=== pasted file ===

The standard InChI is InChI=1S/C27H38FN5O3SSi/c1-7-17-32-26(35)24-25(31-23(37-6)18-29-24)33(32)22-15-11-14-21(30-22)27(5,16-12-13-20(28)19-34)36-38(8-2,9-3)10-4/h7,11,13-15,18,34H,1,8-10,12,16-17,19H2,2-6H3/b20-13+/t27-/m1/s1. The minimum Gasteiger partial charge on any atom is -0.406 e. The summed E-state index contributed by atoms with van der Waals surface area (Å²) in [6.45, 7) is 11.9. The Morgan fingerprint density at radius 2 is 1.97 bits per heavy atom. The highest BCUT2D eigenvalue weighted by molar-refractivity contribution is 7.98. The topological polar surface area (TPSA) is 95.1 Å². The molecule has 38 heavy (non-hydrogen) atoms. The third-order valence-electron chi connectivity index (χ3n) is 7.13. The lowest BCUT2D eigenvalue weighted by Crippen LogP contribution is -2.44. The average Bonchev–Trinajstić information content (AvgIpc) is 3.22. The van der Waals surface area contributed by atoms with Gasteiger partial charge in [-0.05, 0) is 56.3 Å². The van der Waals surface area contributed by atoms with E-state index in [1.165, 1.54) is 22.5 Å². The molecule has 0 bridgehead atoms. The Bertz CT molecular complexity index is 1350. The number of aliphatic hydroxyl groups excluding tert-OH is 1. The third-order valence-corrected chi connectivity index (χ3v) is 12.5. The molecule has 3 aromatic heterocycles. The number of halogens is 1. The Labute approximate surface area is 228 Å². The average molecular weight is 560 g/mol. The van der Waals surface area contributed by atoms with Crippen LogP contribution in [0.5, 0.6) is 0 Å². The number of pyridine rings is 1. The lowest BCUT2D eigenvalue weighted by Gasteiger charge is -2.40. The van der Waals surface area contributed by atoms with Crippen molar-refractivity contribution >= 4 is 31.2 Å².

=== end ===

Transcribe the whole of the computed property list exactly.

The standard InChI is InChI=1S/C27H38FN5O3SSi/c1-7-17-32-26(35)24-25(31-23(37-6)18-29-24)33(32)22-15-11-14-21(30-22)27(5,16-12-13-20(28)19-34)36-38(8-2,9-3)10-4/h7,11,13-15,18,34H,1,8-10,12,16-17,19H2,2-6H3/b20-13+/t27-/m1/s1. The minimum Gasteiger partial charge on any atom is -0.406 e. The summed E-state index contributed by atoms with van der Waals surface area (Å²) in [6.45, 7) is 11.9. The Morgan fingerprint density at radius 2 is 1.97 bits per heavy atom. The highest BCUT2D eigenvalue weighted by molar-refractivity contribution is 7.98. The topological polar surface area (TPSA) is 95.1 Å². The molecule has 38 heavy (non-hydrogen) atoms. The third-order valence-electron chi connectivity index (χ3n) is 7.13. The lowest BCUT2D eigenvalue weighted by Crippen LogP contribution is -2.44. The average Bonchev–Trinajstić information content (AvgIpc) is 3.22. The van der Waals surface area contributed by atoms with Gasteiger partial charge in [-0.05, 0) is 56.3 Å². The van der Waals surface area contributed by atoms with E-state index in [1.165, 1.54) is 22.5 Å². The molecule has 0 bridgehead atoms. The Bertz CT molecular complexity index is 1350. The number of aliphatic hydroxyl groups excluding tert-OH is 1. The third-order valence-corrected chi connectivity index (χ3v) is 12.5. The molecule has 3 aromatic heterocycles. The number of halogens is 1. The Labute approximate surface area is 228 Å². The average molecular weight is 560 g/mol. The van der Waals surface area contributed by atoms with Crippen LogP contribution in [0.5, 0.6) is 0 Å². The number of pyridine rings is 1. The lowest BCUT2D eigenvalue weighted by Gasteiger charge is -2.40. The van der Waals surface area contributed by atoms with Crippen molar-refractivity contribution >= 4 is 31.2 Å².